CREDO-CMD-ad-1100X orange24.png

Sooner Generating Station

From SourceWatch
Jump to: navigation, search

This article is part of the Coal Issues portal on SourceWatch, a project of CoalSwarm and the Center for Media and Democracy. See here for help on adding material to CoalSwarm.

Sooner Generating Station is a coal-fired power station owned and operated by OGE Energy near Red Rock, Oklahoma.

The power station consist of two 569 MW units that went into operation in 1979-80. In April 2016 owner OGE Energy will make its case to install scrubbers at the plant to meet a January 2019 deadline for regional haze rules from the Environmental Protection Agency. If the utility can't get approval, OGE plans instead to convert the two Sooner coal units to use natural gas.[1]

Loading map...

Plant Data

  • Owner: Oklahoma Gas & Electric Company
  • Parent Company: OGE Energy
  • Plant Nameplate Capacity: 1,138 MW
  • Units and In-Service Dates: 569 MW (1979), 569 MW (1980)
  • Location: 10800 County Rd. 230, Red Rock, OK 74651
  • GPS Coordinates: 36.451389, -97.049111
  • Coal Consumption:
  • Coal Source:
  • Number of Employees:

Emissions Data

  • 2006 CO2 Emissions: 6,510,911 tons
  • 2006 SO2 Emissions: 16,579 tons
  • 2006 SO2 Emissions per MWh:
  • 2006 NOx Emissions: 11,447 tons
  • 2005 Mercury Emissions: 219 lb.

Death and disease attributable to fine particle pollution from Sooner Generating Station

In 2010, Abt Associates issued a study commissioned by the Clean Air Task Force, a nonprofit research and advocacy organization, quantifying the deaths and other health effects attributable to fine particle pollution from coal-fired power plants.[2] Fine particle pollution consists of a complex mixture of soot, heavy metals, sulfur dioxide, and nitrogen oxides. Among these particles, the most dangerous are those less than 2.5 microns in diameter, which are so tiny that they can evade the lung's natural defenses, enter the bloodstream, and be transported to vital organs. Impacts are especially severe among the elderly, children, and those with respiratory disease. The study found that over 13,000 deaths and tens of thousands of cases of chronic bronchitis, acute bronchitis, asthma, congestive heart failure, acute myocardial infarction, dysrhythmia, ischemic heart disease, chronic lung disease, and pneumonia each year are attributable to fine particle pollution from U.S. coal plant emissions. These deaths and illnesses are major examples of coal's external costs, i.e. uncompensated harms inflicted upon the public at large. Low-income and minority populations are disproportionately impacted as well, due to the tendency of companies to avoid locating power plants upwind of affluent communities. To monetize the health impact of fine particle pollution from each coal plant, Abt assigned a value of $7,300,000 to each 2010 mortality, based on a range of government and private studies. Valuations of illnesses ranged from $52 for an asthma episode to $440,000 for a case of chronic bronchitis.[3]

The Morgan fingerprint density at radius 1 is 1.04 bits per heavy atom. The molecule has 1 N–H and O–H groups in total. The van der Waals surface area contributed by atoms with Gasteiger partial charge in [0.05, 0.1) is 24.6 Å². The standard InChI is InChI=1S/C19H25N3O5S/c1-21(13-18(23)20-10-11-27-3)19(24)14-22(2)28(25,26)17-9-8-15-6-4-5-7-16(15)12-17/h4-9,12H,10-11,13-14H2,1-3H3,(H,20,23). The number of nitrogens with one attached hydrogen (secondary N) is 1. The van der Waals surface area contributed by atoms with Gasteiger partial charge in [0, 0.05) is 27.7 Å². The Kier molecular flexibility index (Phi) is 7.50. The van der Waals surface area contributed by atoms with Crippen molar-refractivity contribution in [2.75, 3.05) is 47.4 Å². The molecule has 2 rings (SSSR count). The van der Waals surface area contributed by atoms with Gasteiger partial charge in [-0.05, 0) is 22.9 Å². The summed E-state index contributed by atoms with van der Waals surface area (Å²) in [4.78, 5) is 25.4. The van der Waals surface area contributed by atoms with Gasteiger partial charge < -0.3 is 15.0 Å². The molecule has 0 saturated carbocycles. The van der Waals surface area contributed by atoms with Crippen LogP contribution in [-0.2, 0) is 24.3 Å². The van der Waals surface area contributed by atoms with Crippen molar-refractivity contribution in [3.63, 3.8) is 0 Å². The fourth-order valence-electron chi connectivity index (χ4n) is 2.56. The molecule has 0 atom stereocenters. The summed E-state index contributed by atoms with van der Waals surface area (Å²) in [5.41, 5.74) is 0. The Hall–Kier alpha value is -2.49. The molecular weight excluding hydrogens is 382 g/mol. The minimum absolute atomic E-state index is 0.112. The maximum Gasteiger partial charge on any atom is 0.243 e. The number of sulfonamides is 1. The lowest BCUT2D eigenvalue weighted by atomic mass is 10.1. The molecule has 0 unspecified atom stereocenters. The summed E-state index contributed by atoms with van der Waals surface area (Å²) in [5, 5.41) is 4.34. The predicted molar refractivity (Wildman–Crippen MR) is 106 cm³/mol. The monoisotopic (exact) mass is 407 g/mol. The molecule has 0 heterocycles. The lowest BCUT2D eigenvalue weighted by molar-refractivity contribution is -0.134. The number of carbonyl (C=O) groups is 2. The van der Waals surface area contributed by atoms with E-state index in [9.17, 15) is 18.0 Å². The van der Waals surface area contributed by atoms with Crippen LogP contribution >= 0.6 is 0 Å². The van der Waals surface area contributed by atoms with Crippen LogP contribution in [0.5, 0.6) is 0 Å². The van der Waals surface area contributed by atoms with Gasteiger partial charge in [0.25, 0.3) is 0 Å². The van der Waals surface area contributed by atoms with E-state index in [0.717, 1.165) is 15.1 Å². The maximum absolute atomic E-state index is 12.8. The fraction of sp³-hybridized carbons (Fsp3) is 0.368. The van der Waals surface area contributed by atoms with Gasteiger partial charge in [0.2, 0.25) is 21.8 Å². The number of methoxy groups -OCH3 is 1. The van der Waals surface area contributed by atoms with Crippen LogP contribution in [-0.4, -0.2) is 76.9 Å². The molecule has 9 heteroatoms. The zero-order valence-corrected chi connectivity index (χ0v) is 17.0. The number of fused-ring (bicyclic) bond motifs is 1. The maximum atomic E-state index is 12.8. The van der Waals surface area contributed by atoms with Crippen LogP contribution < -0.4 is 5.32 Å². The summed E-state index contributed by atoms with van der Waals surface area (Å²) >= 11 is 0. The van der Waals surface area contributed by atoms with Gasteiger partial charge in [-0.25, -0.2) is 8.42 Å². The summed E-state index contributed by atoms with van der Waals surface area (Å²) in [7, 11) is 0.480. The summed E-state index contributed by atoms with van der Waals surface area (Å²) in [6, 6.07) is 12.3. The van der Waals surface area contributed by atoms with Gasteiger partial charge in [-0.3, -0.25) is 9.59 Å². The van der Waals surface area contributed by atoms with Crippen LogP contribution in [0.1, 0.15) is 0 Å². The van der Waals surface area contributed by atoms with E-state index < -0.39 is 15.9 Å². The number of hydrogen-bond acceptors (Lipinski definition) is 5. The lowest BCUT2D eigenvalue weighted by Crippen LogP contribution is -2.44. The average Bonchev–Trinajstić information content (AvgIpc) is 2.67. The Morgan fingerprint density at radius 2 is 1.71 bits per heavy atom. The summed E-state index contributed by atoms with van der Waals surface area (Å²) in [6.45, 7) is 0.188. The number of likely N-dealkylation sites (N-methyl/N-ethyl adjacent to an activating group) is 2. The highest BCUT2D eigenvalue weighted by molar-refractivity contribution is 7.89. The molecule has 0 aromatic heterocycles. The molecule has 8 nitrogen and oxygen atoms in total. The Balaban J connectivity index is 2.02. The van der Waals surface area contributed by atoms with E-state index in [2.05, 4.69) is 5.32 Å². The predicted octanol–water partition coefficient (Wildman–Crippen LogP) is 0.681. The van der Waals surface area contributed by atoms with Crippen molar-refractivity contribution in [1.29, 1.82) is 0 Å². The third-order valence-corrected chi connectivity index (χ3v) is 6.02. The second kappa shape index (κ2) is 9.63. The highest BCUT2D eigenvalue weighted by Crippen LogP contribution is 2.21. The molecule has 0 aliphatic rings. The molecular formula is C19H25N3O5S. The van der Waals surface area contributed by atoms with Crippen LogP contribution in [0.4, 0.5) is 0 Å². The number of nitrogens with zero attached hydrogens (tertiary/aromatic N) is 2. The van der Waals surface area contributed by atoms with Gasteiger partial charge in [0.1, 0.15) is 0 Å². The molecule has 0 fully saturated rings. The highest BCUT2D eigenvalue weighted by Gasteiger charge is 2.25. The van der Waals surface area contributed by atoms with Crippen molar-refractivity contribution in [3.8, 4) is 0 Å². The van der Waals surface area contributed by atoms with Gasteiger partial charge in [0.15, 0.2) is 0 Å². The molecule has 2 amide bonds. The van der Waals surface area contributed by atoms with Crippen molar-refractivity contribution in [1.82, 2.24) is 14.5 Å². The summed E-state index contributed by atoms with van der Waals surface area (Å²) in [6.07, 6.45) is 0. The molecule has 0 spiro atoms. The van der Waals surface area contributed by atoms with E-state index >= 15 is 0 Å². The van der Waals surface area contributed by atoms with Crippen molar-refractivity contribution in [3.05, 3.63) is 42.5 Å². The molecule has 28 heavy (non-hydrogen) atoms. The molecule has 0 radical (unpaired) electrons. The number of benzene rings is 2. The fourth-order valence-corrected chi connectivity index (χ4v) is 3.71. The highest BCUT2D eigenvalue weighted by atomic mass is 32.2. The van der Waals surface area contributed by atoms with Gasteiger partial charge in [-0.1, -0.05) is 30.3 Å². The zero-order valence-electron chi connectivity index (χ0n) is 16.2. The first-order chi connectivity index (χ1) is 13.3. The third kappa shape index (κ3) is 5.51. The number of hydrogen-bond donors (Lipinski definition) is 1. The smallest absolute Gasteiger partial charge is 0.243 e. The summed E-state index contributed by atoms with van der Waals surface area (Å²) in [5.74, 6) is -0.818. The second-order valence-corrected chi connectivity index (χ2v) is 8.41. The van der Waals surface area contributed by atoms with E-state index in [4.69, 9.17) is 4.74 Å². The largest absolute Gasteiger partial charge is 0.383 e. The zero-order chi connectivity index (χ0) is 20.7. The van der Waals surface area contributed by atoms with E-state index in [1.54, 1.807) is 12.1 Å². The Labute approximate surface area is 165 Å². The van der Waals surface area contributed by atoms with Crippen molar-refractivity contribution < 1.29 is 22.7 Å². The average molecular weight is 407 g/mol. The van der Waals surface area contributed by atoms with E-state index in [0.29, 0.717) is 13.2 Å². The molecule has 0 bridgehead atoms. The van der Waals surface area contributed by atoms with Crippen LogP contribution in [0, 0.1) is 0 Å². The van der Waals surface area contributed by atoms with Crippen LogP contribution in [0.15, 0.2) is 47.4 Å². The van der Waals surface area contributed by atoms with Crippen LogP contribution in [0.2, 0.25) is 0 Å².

Table 1: Death and disease attributable to fine particle pollution from Sooner Generating Station

Type of Impact Annual Incidence Valuation
Deaths 16 $110,000,000
Heart attacks 25 $2,700,000
Asthma attacks 270 $14,000
Hospital admissions 12 $270,000
Chronic bronchitis 10 $4,400,000
Asthma ER visits 18 $6,000

Source: "Find Your Risk from Power Plant Pollution," Clean Air Task Force interactive table, accessed February 2011

Citizen groups

Articles and Resources


  1. Paul Monies, "OG&E ready to make its third try to get approval for coal scrubber," News OK, Mar 27, 2016
  2. "The Toll from Coal: An Updated Assessment of Death and Disease from America's Dirtiest Energy Source," Clean Air Task Force, September 2010.
  3. "Technical Support Document for the Powerplant Impact Estimator Software Tool," Prepared for the Clean Air Task Force by Abt Associates, July 2010

Related SourceWatch Articles

External Articles